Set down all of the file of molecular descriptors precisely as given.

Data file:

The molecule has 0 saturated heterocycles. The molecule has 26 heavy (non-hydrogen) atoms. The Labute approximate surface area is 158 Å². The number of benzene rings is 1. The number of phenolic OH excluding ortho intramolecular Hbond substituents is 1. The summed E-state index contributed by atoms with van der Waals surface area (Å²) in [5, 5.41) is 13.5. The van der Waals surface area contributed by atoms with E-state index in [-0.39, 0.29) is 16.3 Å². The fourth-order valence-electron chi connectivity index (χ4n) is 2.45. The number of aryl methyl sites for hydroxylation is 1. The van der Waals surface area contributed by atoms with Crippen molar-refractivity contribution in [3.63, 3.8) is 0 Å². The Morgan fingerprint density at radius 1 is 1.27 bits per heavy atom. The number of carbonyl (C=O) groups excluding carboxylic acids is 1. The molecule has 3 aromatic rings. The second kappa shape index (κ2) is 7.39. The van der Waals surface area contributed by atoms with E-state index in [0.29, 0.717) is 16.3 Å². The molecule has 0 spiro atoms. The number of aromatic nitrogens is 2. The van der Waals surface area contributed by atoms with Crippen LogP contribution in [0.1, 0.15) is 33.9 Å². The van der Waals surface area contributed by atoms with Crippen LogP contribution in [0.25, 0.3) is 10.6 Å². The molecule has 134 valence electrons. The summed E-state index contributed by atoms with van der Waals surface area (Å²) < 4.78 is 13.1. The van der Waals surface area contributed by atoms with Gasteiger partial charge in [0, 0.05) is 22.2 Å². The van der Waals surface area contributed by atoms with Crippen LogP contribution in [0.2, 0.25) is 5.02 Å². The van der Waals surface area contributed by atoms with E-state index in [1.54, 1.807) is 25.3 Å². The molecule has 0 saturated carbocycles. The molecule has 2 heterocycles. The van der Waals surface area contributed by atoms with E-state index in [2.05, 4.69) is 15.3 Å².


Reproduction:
The molecule has 0 saturated heterocycles. The molecule has 26 heavy (non-hydrogen) atoms. The Labute approximate surface area is 158 Å². The number of benzene rings is 1. The number of phenolic OH excluding ortho intramolecular Hbond substituents is 1. The summed E-state index contributed by atoms with van der Waals surface area (Å²) in [5, 5.41) is 13.5. The van der Waals surface area contributed by atoms with E-state index in [-0.39, 0.29) is 16.3 Å². The fourth-order valence-electron chi connectivity index (χ4n) is 2.45. The number of aryl methyl sites for hydroxylation is 1. The van der Waals surface area contributed by atoms with Crippen molar-refractivity contribution in [3.63, 3.8) is 0 Å². The Morgan fingerprint density at radius 1 is 1.27 bits per heavy atom. The number of carbonyl (C=O) groups excluding carboxylic acids is 1. The molecule has 3 aromatic rings. The second kappa shape index (κ2) is 7.39. The van der Waals surface area contributed by atoms with E-state index in [0.29, 0.717) is 16.3 Å². The molecule has 0 spiro atoms. The number of aromatic nitrogens is 2. The van der Waals surface area contributed by atoms with Crippen LogP contribution in [0.1, 0.15) is 33.9 Å². The van der Waals surface area contributed by atoms with Crippen LogP contribution in [0.25, 0.3) is 10.6 Å². The molecule has 134 valence electrons. The summed E-state index contributed by atoms with van der Waals surface area (Å²) < 4.78 is 13.1. The van der Waals surface area contributed by atoms with Gasteiger partial charge in [0, 0.05) is 22.2 Å². The van der Waals surface area contributed by atoms with Crippen LogP contribution in [0.2, 0.25) is 5.02 Å². The van der Waals surface area contributed by atoms with E-state index in [1.54, 1.807) is 25.3 Å². The molecule has 0 saturated carbocycles. The molecule has 2 heterocycles. The van der Waals surface area contributed by atoms with E-state index in [2.05, 4.69) is 15.3 Å².